But what about if the parents feel like they can’t meet the needs of a child with a disability? Listen, I am in a position of absolute privilege, and I know this. From the colour of my skin, to my address to the extra zero at the end of my husband’s salary, I know this and that is why it is even more important that I say something, that I speak out against society’s wrongs. The parents who don’t feel like they can do it, we need to support these families! Adequately, and as a society. In Canada, the structures are loosely in place, but we need to make them more robust, accessible and add stability.  And just as important, families need access to balanced information about Down syndrome.

“Injustice anywhere is a threat to justice everywhere,” said Martin Luther King Jr.

I saw this quotation emblazoned on the side of the supreme court building in San Diego, California, and it has stayed with me. Any group being denied its basic human rights and dignity is a threat to everyone’s freedom. If you don’t feel compelled to show compassion toward your fellow human beings, then at least understand that one day it is going to be you or someone you love. We are all dis-abled at some point in our lives. We need each other and we need to hold one another in esteem. Continuing to view people with Down syndrome as less than is a concern that befalls us all. What kind of a society do we want to live in? I know the kind of society I want to live in. It’s one where we all belong, and where we are equally valued from the time we are conceived, until the time we die. There’s a poignant line in Megan Stielstra’s collection of essays on fear; she’s quoting a friend who rephrases able-bodied as “temporarily abled”. We need to acknowledge people with Down syndrome are just like us. They are us. There is no us that does not include everyone. We need to stop offering abortion and pretending we aren’t part of the problem. We need to fundamentally change the way we think about Down syndrome – not as a problem to be fixed, or a medical condition, but as simply another way of being. As an equally valid and valued point on the spectrum of human existence.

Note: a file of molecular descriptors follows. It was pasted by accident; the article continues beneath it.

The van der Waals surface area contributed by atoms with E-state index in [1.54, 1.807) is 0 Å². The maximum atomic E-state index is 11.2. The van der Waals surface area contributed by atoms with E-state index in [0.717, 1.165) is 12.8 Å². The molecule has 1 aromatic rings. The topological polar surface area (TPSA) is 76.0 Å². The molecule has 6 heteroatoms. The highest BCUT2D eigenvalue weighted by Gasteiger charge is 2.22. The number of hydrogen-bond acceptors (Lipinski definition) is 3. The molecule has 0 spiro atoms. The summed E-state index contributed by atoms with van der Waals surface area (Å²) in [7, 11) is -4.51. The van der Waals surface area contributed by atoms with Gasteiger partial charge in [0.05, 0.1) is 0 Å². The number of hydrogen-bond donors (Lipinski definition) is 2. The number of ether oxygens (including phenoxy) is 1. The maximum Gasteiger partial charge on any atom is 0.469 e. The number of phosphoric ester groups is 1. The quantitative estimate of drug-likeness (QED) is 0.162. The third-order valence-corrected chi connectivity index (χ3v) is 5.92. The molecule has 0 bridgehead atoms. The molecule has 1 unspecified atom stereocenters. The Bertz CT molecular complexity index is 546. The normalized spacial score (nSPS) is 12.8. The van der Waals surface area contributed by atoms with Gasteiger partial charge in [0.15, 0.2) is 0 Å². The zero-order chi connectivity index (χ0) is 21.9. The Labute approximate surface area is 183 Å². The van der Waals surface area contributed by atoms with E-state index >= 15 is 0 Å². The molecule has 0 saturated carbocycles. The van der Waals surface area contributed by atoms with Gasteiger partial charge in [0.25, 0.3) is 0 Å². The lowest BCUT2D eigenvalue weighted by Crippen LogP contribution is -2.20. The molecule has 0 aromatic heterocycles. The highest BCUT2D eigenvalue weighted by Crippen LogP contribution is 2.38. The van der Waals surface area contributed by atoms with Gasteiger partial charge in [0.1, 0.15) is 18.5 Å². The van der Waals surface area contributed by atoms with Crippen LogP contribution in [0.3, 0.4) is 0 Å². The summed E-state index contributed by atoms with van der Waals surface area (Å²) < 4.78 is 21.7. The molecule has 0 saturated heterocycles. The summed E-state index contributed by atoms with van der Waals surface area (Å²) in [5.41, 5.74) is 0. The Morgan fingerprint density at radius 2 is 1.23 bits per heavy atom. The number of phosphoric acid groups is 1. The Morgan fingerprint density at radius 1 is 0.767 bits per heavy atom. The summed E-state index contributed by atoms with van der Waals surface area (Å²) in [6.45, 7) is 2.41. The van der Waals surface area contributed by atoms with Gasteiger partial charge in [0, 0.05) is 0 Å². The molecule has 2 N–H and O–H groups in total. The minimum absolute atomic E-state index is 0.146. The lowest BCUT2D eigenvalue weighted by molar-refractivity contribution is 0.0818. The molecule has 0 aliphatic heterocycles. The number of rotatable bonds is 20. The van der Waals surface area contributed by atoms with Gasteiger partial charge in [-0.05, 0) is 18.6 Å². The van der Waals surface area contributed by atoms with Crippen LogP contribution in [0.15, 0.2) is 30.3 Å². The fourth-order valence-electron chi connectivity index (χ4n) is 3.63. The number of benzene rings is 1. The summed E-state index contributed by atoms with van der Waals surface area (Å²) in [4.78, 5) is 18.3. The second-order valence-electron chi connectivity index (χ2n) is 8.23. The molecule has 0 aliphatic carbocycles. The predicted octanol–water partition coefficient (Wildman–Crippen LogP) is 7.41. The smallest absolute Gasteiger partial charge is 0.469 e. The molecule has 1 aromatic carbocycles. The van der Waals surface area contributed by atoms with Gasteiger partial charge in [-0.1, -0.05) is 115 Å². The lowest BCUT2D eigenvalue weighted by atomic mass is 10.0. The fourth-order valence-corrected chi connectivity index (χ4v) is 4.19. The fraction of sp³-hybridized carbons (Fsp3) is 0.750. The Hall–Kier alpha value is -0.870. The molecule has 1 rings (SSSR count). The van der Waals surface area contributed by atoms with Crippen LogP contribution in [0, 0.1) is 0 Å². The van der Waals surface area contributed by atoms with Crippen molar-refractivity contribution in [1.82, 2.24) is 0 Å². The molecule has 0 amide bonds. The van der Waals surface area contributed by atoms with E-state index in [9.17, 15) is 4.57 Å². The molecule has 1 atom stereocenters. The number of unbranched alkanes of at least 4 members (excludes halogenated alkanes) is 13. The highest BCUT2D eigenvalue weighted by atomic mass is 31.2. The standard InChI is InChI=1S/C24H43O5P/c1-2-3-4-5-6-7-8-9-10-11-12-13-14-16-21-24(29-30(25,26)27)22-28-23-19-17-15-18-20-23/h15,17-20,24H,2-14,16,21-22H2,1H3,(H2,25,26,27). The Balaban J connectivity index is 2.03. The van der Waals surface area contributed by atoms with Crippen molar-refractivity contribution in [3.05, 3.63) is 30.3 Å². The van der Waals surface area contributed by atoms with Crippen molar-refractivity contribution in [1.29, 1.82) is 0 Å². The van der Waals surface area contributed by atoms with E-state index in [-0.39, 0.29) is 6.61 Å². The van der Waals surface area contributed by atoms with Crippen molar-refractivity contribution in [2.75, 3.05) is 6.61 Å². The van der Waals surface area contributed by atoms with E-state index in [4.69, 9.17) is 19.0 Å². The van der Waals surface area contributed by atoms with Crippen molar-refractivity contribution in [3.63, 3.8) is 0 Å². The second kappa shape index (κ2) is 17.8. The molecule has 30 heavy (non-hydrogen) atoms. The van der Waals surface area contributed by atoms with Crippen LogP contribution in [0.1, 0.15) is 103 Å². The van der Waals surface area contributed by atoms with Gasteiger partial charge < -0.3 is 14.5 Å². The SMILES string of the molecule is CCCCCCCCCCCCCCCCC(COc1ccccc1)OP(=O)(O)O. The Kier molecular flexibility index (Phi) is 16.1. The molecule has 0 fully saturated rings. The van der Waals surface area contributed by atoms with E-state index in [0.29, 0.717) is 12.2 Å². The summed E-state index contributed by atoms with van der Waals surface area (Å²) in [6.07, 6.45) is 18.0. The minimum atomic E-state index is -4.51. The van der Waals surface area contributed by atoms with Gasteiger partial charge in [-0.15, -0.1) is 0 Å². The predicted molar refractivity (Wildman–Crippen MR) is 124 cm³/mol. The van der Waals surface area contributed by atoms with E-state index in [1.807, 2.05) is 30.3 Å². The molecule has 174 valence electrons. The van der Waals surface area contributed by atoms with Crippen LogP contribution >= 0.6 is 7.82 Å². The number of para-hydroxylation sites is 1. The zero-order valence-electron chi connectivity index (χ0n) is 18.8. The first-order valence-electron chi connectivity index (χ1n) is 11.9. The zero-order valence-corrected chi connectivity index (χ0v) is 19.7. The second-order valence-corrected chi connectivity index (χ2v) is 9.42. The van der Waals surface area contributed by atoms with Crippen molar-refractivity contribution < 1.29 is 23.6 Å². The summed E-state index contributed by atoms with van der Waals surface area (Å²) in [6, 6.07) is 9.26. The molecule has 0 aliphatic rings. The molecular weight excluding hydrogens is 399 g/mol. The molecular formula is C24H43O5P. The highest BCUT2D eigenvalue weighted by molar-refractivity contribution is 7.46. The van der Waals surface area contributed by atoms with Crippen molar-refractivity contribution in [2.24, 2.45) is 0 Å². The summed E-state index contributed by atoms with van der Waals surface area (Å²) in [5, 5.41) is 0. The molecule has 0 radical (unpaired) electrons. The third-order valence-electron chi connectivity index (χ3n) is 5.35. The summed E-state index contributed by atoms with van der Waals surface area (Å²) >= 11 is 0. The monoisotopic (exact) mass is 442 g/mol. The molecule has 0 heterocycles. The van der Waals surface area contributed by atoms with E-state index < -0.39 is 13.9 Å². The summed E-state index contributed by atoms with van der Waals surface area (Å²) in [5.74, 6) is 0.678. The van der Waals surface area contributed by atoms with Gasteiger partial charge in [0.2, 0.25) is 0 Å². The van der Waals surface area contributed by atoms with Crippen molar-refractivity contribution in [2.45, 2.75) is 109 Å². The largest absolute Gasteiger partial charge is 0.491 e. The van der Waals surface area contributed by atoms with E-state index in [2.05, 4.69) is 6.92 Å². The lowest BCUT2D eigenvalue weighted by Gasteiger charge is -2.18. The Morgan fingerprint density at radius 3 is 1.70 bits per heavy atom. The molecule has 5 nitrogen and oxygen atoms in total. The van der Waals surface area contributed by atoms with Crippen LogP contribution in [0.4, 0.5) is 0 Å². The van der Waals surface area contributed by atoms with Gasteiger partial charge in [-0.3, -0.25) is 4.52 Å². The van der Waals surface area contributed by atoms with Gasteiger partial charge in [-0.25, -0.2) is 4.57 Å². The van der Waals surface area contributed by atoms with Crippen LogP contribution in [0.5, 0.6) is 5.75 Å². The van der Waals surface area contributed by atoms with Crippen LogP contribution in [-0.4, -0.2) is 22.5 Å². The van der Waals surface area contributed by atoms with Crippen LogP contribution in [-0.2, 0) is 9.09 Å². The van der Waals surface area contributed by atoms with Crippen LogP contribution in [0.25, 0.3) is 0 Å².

I’m tired of the status quo. Tired of fighting against outdated language and angry as hell that people with Down syndrome aren’t being treated better. They deserve better. We all do.